Some players sound closed in, others just make a pool of sound around each loudspeaker, but the CD 207 produces a realistic soundstage that requires very little concentration to visualise. What's more, front-to-back depth, that most elusive of properties, was present in spades. Just as important was the mechanical silence of the player. Yes, there was some rattle and click, but nothing to intrude on the silences in the performance. In the end, all the player needs is a touch more drama to make it perfect, and this could be obtained by partnering it with an amp and speakers able to bring their own spark.

Like most 1980s Philips CD players, the CD 207 has a level of performance that belies its odd styling and rather basic standard of finish. Listened to blind I'm sure it would satisfy many, but it looks out of place with almost any partnering equipment of suitable quality. A paradox, then, but one worth exploring if you are becoming bored with black boxes.


There are only simple connections on the rear of the player, the digital output that featured on some of the early Philips 16-bit machines being absent

For those who like the sound of the CD 207 but can't abide having an off-white or bright red plastic object in their rack then the more conventionally styled CD373 is very similar internally but looks far more discrete. As for those with a sense of fun, why not drop in a TDA1541S2 (Double Crown) DAC and replace the SMT ceramic capacitors in the DEM networks with film types from Wima? Do no more; that should be enough to turn the ugly ducking into something really special.

Buying Secondhand
CD 207s are less common than the related Philips models of the era, like the CD160, CD471 and CD373, but are still not that difficult to find. The red one appears to be the rarest, the off-white one the most common. Fault patterns closely follow those of any late '80s Philips player. The infamously troublesome 33µF capacitor in the focus circuit is of a more reliable type in most CD 207s, so difficulty or failure in reading the disc is normally due to a fault in the optical block itself. Bear in mind that the CDM2P type used is not interchangeable with the standard variant while the similar one found in the CD10 portable won't fit as it has a different sort of spindle motor.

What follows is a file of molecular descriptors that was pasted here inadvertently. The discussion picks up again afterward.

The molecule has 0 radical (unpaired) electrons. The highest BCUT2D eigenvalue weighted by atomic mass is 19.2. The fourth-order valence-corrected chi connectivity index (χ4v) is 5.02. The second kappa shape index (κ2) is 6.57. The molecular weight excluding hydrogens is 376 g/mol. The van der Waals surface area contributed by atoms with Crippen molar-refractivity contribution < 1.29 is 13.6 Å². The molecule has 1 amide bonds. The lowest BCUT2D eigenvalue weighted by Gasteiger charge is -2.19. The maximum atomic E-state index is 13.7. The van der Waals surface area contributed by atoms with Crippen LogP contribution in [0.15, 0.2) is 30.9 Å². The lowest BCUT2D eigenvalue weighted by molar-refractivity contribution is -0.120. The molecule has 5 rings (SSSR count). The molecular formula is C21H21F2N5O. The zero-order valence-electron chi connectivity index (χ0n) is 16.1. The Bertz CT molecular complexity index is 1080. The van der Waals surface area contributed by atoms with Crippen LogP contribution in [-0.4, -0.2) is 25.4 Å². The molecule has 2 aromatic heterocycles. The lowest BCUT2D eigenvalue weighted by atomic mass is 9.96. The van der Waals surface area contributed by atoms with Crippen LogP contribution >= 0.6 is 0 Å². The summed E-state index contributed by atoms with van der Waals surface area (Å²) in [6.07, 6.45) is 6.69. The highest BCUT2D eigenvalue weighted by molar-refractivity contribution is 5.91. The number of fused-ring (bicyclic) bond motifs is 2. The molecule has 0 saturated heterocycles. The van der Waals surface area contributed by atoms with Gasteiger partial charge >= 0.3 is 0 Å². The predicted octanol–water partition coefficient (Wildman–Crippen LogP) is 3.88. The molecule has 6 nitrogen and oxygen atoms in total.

A graphical guide to the CD 207's features is provided in the manual

Some CDM2 failures are due to the collimator lens becoming unglued inside – a well equipped workshop should be able to deal with this, but it isn't something for the beginner to tackle at home. Another source of problems is poor soldering around the mains transformer, the voltage regulators and the sockets at the back. Always check this before more advanced fault finding begins. Finally, beware of faulty LCD units, usually evidenced by black patches that appear from the corners and eventually obliterate the digits.

Hi-Fi News Verdict
This is an easy machine not to take seriously because of its odd appearance, but don't let that put you off – it's built like proper hi-fi inside. Seen either as a quirky collectable or a very useable player in a system intended for serious listening, it makes a fair amount of sense. I enjoyed my time with the Philips CD 207 so much that I'm now seriously considering buying one for my own use – a red one of course.